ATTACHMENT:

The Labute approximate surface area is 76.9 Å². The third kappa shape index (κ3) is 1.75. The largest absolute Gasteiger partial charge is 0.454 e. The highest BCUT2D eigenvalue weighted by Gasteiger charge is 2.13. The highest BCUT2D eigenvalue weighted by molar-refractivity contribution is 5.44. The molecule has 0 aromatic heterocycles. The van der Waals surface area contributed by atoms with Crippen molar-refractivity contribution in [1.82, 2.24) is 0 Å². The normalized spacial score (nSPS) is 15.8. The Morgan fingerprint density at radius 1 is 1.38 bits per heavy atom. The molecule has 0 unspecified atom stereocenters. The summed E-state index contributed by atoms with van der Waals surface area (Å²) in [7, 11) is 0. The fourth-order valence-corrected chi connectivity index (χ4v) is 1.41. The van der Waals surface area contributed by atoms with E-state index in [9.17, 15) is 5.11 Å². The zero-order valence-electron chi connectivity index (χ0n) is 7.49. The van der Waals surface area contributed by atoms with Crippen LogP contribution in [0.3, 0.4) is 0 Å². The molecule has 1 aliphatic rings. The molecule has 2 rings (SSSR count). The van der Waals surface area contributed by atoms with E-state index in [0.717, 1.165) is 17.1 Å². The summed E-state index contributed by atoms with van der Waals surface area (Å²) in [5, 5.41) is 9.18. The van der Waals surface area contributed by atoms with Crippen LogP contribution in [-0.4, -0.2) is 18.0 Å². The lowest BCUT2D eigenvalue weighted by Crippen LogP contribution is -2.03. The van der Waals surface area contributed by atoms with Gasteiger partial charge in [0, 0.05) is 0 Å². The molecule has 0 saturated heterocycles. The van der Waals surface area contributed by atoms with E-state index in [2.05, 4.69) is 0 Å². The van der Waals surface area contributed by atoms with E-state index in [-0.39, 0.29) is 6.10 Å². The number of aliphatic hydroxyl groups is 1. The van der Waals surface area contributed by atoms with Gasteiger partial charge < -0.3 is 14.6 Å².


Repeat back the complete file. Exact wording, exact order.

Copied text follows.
The Labute approximate surface area is 76.9 Å². The third kappa shape index (κ3) is 1.75. The largest absolute Gasteiger partial charge is 0.454 e. The highest BCUT2D eigenvalue weighted by Gasteiger charge is 2.13. The highest BCUT2D eigenvalue weighted by molar-refractivity contribution is 5.44. The molecule has 0 aromatic heterocycles. The van der Waals surface area contributed by atoms with Crippen molar-refractivity contribution in [1.82, 2.24) is 0 Å². The normalized spacial score (nSPS) is 15.8. The Morgan fingerprint density at radius 1 is 1.38 bits per heavy atom. The molecule has 0 unspecified atom stereocenters. The summed E-state index contributed by atoms with van der Waals surface area (Å²) in [7, 11) is 0. The fourth-order valence-corrected chi connectivity index (χ4v) is 1.41. The van der Waals surface area contributed by atoms with E-state index in [9.17, 15) is 5.11 Å². The zero-order valence-electron chi connectivity index (χ0n) is 7.49. The van der Waals surface area contributed by atoms with Crippen LogP contribution in [0.3, 0.4) is 0 Å². The molecule has 1 aliphatic rings. The molecule has 2 rings (SSSR count). The van der Waals surface area contributed by atoms with E-state index in [0.717, 1.165) is 17.1 Å². The summed E-state index contributed by atoms with van der Waals surface area (Å²) in [5, 5.41) is 9.18. The van der Waals surface area contributed by atoms with Crippen LogP contribution in [-0.4, -0.2) is 18.0 Å². The lowest BCUT2D eigenvalue weighted by Crippen LogP contribution is -2.03. The van der Waals surface area contributed by atoms with Gasteiger partial charge in [0, 0.05) is 0 Å². The molecule has 0 saturated heterocycles. The van der Waals surface area contributed by atoms with E-state index in [2.05, 4.69) is 0 Å². The van der Waals surface area contributed by atoms with E-state index in [-0.39, 0.29) is 6.10 Å². The number of aliphatic hydroxyl groups is 1. The van der Waals surface area contributed by atoms with Gasteiger partial charge < -0.3 is 14.6 Å².